While many mid-priced brands and fast fashion retailers have seen better times as of late, the good old-fashioned dollar store has continued to thrive. As reported by Modern Retail, data from e-commerce analytics firm Edge by Ascential reveals that discount retail stores have been growing at a faster rate than other retail sectors in the United States.
According to the figures, non-food value-based or discount retailers are expected to grow at an annual rate of 5.2 per cent through 2024. Meanwhile, food discount stores (the equivalent to our No Frills) are forecast at 4.9 percent. On the other hand, supermarkets are expected to grow at a more modest rate of 4.4 per cent, and superstores at a rate of 2.7 per cent.
The report revealed that more than 900 Dollar General stores were expected to open south of the border, in addition to a net increase of 160 Dollar Tree and Family Dollar discount stores.
Up here in Canada, I don’t have to tell you that the dollar store game is going strong, with that impossible-to-ignore green and yellow Dollarama sign being a familiar one throughout Toronto and the surrounding area.
In fact, new stores seem to have popped up everywhere. The rapidly growing company is currently valued at an impressive $3-billion.
Furthermore (as you probably know), a far cry from a go-to for pens, balloons, and candy, Dollarama has increased its offerings in recent years. The retailer offers similar items as the big box suburban staples like Walmart and Canadian Tire, but at more affordable prices.
Items generally range from $1 to $4 and price increases are kept at a minimum – something customers know they (and their wallets) can rely on.
Dollarama has also started to accept credit cards in recent years, catering to a new type of customer.
The typical dollar store customer is changing, after all. In the U.S., it’s the more affluent customers – those who earn $70K a year or higher – who are making the largest impact in the dollar store sector, according to The New York Times.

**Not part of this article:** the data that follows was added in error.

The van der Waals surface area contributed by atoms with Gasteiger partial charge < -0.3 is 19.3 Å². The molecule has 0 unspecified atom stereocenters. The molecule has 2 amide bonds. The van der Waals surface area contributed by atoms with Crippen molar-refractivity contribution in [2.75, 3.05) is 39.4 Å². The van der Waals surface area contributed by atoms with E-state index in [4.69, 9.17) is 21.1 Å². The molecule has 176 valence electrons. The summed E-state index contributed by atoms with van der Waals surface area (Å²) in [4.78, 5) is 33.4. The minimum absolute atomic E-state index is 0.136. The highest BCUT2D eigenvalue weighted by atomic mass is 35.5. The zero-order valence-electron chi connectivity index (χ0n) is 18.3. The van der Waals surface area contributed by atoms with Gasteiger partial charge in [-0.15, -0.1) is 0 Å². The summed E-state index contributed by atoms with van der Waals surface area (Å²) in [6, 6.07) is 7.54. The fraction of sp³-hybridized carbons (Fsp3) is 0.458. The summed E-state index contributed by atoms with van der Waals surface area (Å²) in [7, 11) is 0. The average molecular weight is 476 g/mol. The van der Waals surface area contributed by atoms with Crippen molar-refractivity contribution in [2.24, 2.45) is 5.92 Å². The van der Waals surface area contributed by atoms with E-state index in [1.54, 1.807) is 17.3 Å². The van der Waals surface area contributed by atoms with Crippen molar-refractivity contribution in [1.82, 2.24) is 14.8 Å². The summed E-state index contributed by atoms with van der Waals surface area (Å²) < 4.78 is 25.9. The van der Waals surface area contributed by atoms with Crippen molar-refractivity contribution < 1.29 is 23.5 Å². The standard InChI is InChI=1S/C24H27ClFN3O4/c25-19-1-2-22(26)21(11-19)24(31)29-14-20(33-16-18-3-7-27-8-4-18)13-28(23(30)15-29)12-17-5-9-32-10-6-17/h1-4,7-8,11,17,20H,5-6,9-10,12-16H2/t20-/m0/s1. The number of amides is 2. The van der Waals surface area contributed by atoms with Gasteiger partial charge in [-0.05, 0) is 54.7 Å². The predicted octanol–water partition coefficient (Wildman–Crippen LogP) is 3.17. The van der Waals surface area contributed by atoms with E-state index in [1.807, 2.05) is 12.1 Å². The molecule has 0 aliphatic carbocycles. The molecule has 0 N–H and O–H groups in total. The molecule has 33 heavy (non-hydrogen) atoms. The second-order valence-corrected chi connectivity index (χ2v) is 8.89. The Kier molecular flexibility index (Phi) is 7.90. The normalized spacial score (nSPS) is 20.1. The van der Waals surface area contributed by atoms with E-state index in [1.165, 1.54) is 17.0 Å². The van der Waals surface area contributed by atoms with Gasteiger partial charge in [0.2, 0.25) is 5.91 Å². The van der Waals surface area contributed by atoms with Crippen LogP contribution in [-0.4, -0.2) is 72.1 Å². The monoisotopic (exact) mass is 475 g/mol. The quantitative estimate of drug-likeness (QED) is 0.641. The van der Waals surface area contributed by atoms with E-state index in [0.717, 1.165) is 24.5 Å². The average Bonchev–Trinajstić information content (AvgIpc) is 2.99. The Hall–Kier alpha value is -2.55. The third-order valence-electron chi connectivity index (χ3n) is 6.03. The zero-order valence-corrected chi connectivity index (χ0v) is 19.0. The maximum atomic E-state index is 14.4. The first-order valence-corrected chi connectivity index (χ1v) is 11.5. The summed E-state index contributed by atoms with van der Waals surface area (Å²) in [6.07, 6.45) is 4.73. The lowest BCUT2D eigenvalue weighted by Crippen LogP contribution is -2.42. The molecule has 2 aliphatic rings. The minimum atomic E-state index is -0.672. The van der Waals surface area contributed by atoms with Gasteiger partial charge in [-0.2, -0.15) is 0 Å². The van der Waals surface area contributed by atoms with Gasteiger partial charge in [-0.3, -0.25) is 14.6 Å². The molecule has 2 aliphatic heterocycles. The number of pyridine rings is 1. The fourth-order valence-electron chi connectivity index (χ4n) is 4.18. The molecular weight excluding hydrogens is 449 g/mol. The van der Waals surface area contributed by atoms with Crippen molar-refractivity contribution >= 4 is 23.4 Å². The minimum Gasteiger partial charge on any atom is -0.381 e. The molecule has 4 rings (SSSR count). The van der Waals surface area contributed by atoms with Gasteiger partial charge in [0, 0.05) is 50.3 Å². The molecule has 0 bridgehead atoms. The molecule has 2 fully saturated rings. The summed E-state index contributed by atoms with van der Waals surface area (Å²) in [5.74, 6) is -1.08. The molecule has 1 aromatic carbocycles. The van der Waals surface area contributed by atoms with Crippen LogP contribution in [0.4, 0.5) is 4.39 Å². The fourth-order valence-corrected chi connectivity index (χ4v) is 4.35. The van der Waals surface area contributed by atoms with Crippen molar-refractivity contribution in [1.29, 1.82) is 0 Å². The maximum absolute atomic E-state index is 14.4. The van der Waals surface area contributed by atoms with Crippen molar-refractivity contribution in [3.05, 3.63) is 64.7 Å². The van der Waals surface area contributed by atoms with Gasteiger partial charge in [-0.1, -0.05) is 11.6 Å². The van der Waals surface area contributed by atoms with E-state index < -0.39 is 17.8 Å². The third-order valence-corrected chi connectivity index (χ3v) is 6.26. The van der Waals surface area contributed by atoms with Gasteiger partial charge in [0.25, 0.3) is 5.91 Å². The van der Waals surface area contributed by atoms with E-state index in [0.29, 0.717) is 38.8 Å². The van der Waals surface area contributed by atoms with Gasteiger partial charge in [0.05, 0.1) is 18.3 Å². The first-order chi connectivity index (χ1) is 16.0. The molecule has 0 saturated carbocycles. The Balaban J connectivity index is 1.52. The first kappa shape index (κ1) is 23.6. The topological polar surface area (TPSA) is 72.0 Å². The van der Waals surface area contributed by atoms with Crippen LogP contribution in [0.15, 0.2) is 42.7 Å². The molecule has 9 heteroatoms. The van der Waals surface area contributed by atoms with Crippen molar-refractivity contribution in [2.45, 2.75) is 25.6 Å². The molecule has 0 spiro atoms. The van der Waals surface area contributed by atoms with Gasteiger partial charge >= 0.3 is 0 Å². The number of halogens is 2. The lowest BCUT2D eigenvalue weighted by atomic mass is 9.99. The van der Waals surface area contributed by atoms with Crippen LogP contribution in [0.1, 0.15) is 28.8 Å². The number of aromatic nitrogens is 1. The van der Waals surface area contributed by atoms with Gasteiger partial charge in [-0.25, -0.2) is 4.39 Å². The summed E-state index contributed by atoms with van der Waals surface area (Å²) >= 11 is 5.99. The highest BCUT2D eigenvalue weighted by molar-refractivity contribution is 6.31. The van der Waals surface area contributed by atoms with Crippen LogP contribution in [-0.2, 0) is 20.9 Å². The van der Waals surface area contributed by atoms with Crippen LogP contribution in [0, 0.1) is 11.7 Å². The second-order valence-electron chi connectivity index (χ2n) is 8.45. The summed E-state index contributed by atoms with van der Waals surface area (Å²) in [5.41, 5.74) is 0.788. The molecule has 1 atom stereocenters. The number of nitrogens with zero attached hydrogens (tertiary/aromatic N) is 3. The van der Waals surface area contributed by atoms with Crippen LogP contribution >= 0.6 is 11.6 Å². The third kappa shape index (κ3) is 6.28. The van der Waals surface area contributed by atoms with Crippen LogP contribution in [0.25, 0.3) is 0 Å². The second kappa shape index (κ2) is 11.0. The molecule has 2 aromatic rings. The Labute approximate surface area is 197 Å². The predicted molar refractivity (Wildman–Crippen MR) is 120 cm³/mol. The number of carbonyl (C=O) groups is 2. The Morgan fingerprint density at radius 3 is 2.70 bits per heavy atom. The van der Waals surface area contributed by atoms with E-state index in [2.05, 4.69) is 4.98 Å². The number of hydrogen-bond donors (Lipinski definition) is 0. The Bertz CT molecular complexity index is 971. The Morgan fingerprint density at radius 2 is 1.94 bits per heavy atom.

This demographic comprises over 22 per cent of the customer base. In some cases, the bells and whistles of the shopping experience make no difference whatsoever to deal-seekers.
Because dollar stores lack all the said frills and fancier design of traditional retail outlets, discount retail spaces are relatively affordable to open and overhead costs are kept at a minimal. These retailers forgo advertising and keep the spaces as basic as possible, terrible lighting and all. And it works.
Another key contributing factor to the success of Dollarama is its venture into the world of knock-offs.
As Meagan Campbell highlights in a recent Macleans article, the key to dollar store’s success comes from selling cheap knock-offs of more expensive brands. From pencils and liquid soap, to toys, they are pretty much carbon copies of the real deals, with similar packaging – right down to the colour of the packaging and its accompanying text.
There are some differences, but they are so subtle that some customers may not at first glance realize the difference between the knock-off and the brand they’ve known and loved for years.
The knock-off game – though not without its occasional lawsuits – is a hugely lucrative one, as Dollarama continues to rake in the cash thanks to the higher profit margin that comes with selling products at a fraction of the cost of the real thing. For the most part, the retailer is getting away with it.
Whereas the increase in popularity of online shopping has been the death of bricks and mortar locations for many mid-range brands (R.I.P), the dollar store appears untouched by the shift to shopping via a screen.
After all, most people have a Dollarama store within a short walk or drive away. The thing about dollar stores is that they are often quick fixes, catering to convenient last-minute purchases like Halloween costumes or party favours– something the online world can’t do.
In Canadian cities like Toronto and Vancouver – where ridiculously high housing costs leave little in the way of extra cash – discount shopping may be more of a necessity than a last-minute fix. In today’s world, there is no shame in being strategic on dollars you spend (and save).
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